Charlotte Lewis on the Open Road (circa 1937)

We have all read Kerouac’s “On the Road”. There is a wonderful passage in Part 1 when Kerouac explains:

“the only people for me are the mad ones, the ones who are mad to live, mad to talk, mad to be saved, desirous of everything at the same time, the ones that never yawn or say a commonplace thing, but burn, burn, burn like fabulous yellow roman candles exploding like spiders across the stars and in the middle you see the blue centerlight pop and everybody goes -Awww!”

But, this isn’t about Kerouac. It predates his “On the Road” by about a decade, but it every bit as much about trying to be mad, about trying to live like mad and hitting the road. This is about the life of Charlotte Lewis from Fargo, North Dakota. This is her story of brief escape, in 1937, from her hometown. These were five women in their early twenties trying to break free of their known lives to something new, unknown, and more expansive. Her writing isn’t refined, but it is infectious, fun, and full of euphoria for something beyond the ordinary. 

This photo was included with her road trip journal entries from July 18 - 21 1937.
This photo of Charlotte Lewis was included with her road trip journal entries, July 18 – 21 1937.

As she described it:

In memory of a trip taken July 18th to 21st. Starting on Monday by car [in Fargo, North Dakota] and ending on Thursday by rail and which got as far as Bismarck, North Dakota. Although it was meant to be a coast to coast journey.

Picture of Charlotte Lewis' journal (circa 1937)
Picture of Charlotte Lewis’ journal (circa 1937)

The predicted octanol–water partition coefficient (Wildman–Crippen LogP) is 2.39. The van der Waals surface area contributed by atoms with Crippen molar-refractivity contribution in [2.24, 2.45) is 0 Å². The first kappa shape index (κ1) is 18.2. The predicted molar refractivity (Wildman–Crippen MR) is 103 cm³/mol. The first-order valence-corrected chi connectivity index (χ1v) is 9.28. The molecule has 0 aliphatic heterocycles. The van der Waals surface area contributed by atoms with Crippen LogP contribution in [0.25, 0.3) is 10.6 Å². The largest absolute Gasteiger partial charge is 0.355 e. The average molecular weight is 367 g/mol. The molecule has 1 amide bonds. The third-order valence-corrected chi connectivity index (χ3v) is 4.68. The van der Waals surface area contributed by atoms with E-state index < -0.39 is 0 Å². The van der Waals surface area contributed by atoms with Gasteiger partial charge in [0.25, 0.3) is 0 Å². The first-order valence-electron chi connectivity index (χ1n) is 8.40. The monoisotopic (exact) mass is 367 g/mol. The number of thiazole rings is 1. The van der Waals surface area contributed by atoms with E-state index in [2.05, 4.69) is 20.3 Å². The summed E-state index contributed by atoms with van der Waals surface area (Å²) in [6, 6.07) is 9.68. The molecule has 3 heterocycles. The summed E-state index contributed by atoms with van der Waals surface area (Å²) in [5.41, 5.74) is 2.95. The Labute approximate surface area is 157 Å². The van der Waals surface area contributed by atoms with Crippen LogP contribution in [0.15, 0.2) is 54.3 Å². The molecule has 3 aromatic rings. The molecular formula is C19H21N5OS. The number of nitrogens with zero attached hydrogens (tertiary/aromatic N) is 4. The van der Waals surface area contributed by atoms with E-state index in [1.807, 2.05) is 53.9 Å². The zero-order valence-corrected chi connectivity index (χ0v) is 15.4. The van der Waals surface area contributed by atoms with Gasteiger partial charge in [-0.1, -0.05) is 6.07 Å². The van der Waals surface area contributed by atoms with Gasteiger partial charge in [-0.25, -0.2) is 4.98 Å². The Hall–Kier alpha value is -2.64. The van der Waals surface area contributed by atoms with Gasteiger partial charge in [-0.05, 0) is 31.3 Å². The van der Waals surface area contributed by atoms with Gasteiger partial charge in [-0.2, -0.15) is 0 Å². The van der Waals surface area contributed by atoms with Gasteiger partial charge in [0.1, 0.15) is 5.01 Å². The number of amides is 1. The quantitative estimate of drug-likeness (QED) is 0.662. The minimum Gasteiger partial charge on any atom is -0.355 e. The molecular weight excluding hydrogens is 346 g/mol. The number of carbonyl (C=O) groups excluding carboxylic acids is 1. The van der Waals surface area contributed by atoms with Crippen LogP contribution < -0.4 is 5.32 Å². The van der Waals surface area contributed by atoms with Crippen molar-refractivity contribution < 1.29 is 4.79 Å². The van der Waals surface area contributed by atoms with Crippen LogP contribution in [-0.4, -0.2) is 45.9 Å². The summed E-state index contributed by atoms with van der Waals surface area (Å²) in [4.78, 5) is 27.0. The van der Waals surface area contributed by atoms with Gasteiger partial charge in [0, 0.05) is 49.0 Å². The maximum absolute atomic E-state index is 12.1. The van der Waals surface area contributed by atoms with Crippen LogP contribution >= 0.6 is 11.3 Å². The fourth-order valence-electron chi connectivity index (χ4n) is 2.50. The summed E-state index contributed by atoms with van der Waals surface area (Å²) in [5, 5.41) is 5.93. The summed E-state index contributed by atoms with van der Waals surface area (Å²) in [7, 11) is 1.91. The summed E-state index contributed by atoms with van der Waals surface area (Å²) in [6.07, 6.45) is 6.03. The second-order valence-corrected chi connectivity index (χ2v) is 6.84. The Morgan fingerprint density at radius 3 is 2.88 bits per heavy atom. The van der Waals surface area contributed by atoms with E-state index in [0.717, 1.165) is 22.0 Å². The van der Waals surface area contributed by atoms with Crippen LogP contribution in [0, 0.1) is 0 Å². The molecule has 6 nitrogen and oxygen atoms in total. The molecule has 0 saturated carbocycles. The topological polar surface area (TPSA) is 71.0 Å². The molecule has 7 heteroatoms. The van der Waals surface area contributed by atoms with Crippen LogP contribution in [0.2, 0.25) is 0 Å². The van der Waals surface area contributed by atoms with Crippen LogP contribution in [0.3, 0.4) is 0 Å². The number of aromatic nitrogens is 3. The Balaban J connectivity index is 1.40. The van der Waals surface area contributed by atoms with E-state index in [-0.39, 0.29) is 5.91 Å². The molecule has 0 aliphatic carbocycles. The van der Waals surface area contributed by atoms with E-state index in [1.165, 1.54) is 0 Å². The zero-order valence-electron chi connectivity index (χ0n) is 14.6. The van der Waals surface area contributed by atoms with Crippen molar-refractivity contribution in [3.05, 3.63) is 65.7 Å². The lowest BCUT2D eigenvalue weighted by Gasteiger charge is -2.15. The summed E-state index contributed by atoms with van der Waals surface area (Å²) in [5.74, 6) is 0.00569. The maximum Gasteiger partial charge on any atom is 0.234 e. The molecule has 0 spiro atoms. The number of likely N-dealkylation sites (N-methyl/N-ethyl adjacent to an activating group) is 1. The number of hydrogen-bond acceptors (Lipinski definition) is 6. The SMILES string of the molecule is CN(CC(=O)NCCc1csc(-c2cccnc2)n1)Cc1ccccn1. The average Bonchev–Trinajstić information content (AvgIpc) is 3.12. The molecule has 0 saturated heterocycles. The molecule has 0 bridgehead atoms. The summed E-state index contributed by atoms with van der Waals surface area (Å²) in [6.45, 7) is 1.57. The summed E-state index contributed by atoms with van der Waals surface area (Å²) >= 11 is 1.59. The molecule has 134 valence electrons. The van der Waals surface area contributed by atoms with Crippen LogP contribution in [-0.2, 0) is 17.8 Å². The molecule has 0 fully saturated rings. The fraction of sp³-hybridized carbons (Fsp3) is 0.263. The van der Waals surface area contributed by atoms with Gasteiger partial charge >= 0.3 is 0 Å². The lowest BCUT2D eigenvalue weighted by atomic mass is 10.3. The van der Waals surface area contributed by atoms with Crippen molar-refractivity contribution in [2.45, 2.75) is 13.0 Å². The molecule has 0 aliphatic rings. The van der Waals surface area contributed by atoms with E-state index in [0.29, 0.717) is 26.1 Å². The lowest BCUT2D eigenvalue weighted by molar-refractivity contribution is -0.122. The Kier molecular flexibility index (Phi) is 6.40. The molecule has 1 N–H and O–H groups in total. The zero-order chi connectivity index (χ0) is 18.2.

I could not stay so fixed, so rooted. I had to venture, had to roam towards the setting sun I traveled when at last I left my home. In each town we chanced to visit, I was gay, what ere belied … For it was to give space for wandering that the world was made

So [dashes and scribblings]  — — — —- < —— -> —– Wide.

And so we went west! Went west to see the grandeur, to seek adventure -perhaps- and to leave our footprints on the sands of time. Went west the five of us, in a “bug,” sans money, sans equipment, sans anything. It was a half cocked idea all told, and I shall tell you what happened to us.

Left Fargo at 2-o’cock after quite an argument with Mother who forbade my going. Stopped first at Osgood to pick up a few things and next at Chafee to pick up a more.

Fargo during the 1930's. See:
Fargo during the 1930’s. See:

And then we were out on the prairie speeding past drowsy one horse towns -swaying, chuck full of bushy catkins, tall golden fields of grain, clumps of bushes, lazy winding rivers, sluggish streams and azure lakes. Past pastures and farms and herds of horses, sheep and cattle. And the oder of a new mown hay; the fragrance of fields of alfalfa and sweet clover  -ummmm,

Cruising along I-94 North Dakota heading west.
Cruising along I-94 North Dakota heading west. Aside, see: “Ghost Towns and Abandoned Places of North Dakota:

It was great! But was made twice as thrilling because we thought we were being pursued. Thus we drove all afternoon and at dusk struck hills -rolling hills- from which one could gaze deep down into the valley below. On the crest of one of these we had our first view of Valley City -snuggled there in the hollow. Valley City with its myriad of gleaming lights flickering through the gathering twilight. We had supper here and afterwards explored the city.

Valley City -Highway 10 and Highline Railroad Bridge, circa 1930's.
Valley City -Highway 10 and Highline Railroad Bridge, circa 1930’s.

We dozed that night beneath the stars just outside of town on the edge of a wheat field. A solitary blanket we had for a coverlet. Silence lay over the land broken only by the throb of a motor passing on the highway and the low hum of mosquitoes. And such a rest -ah- like fugitives from the dawn, the cloud banks of night were scattering in the east and a pale morning star forecast another sun as we awoke with the dawning. Numb with cold, damp, and hungry as hell we jogged up and down the lane to warm up. Then we piled in the roadster and headed north, due north to Minot through the crisp chill of an early morning. Dew glistening white on the grass. Winding roads stretching back through the fog. Wheat fields laden with moisture.Then the first rosy hues, seemingly painted by an artist’s hand were heralding the approach of the monarch-sun. Mile after mile skimming by. Not a car on the highway.